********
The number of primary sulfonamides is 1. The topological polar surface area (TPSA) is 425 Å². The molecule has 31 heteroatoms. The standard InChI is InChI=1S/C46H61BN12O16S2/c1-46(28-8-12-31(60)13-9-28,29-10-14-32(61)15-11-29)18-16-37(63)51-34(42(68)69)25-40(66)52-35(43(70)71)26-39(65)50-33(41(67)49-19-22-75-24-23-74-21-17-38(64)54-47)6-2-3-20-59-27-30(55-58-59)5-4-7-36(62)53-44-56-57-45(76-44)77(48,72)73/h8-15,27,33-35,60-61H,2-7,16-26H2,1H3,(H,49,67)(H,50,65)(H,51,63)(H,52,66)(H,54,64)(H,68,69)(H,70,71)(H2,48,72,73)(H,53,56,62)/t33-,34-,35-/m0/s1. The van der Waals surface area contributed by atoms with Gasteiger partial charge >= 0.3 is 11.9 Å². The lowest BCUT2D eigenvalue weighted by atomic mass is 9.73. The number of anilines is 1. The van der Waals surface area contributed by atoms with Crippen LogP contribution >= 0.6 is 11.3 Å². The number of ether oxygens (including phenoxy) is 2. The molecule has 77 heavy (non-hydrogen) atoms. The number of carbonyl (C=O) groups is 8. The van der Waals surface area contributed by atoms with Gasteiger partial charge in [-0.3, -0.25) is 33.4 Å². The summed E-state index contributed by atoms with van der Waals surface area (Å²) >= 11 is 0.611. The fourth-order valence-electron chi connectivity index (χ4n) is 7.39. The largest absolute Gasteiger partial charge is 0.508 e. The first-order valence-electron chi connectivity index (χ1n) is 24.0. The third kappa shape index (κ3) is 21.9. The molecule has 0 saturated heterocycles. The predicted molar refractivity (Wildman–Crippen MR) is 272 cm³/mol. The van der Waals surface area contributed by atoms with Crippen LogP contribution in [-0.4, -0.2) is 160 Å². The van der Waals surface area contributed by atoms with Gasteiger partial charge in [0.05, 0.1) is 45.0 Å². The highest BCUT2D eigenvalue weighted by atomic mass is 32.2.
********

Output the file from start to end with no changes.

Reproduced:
The number of primary sulfonamides is 1. The topological polar surface area (TPSA) is 425 Å². The molecule has 31 heteroatoms. The standard InChI is InChI=1S/C46H61BN12O16S2/c1-46(28-8-12-31(60)13-9-28,29-10-14-32(61)15-11-29)18-16-37(63)51-34(42(68)69)25-40(66)52-35(43(70)71)26-39(65)50-33(41(67)49-19-22-75-24-23-74-21-17-38(64)54-47)6-2-3-20-59-27-30(55-58-59)5-4-7-36(62)53-44-56-57-45(76-44)77(48,72)73/h8-15,27,33-35,60-61H,2-7,16-26H2,1H3,(H,49,67)(H,50,65)(H,51,63)(H,52,66)(H,54,64)(H,68,69)(H,70,71)(H2,48,72,73)(H,53,56,62)/t33-,34-,35-/m0/s1. The van der Waals surface area contributed by atoms with Gasteiger partial charge >= 0.3 is 11.9 Å². The lowest BCUT2D eigenvalue weighted by atomic mass is 9.73. The number of anilines is 1. The van der Waals surface area contributed by atoms with Crippen LogP contribution >= 0.6 is 11.3 Å². The number of ether oxygens (including phenoxy) is 2. The molecule has 77 heavy (non-hydrogen) atoms. The number of carbonyl (C=O) groups is 8. The van der Waals surface area contributed by atoms with Gasteiger partial charge in [-0.3, -0.25) is 33.4 Å². The summed E-state index contributed by atoms with van der Waals surface area (Å²) >= 11 is 0.611. The fourth-order valence-electron chi connectivity index (χ4n) is 7.39. The largest absolute Gasteiger partial charge is 0.508 e. The first-order valence-electron chi connectivity index (χ1n) is 24.0. The third kappa shape index (κ3) is 21.9. The molecule has 0 saturated heterocycles. The predicted molar refractivity (Wildman–Crippen MR) is 272 cm³/mol. The van der Waals surface area contributed by atoms with Crippen LogP contribution in [-0.4, -0.2) is 160 Å². The van der Waals surface area contributed by atoms with Gasteiger partial charge in [0.05, 0.1) is 45.0 Å². The highest BCUT2D eigenvalue weighted by atomic mass is 32.2.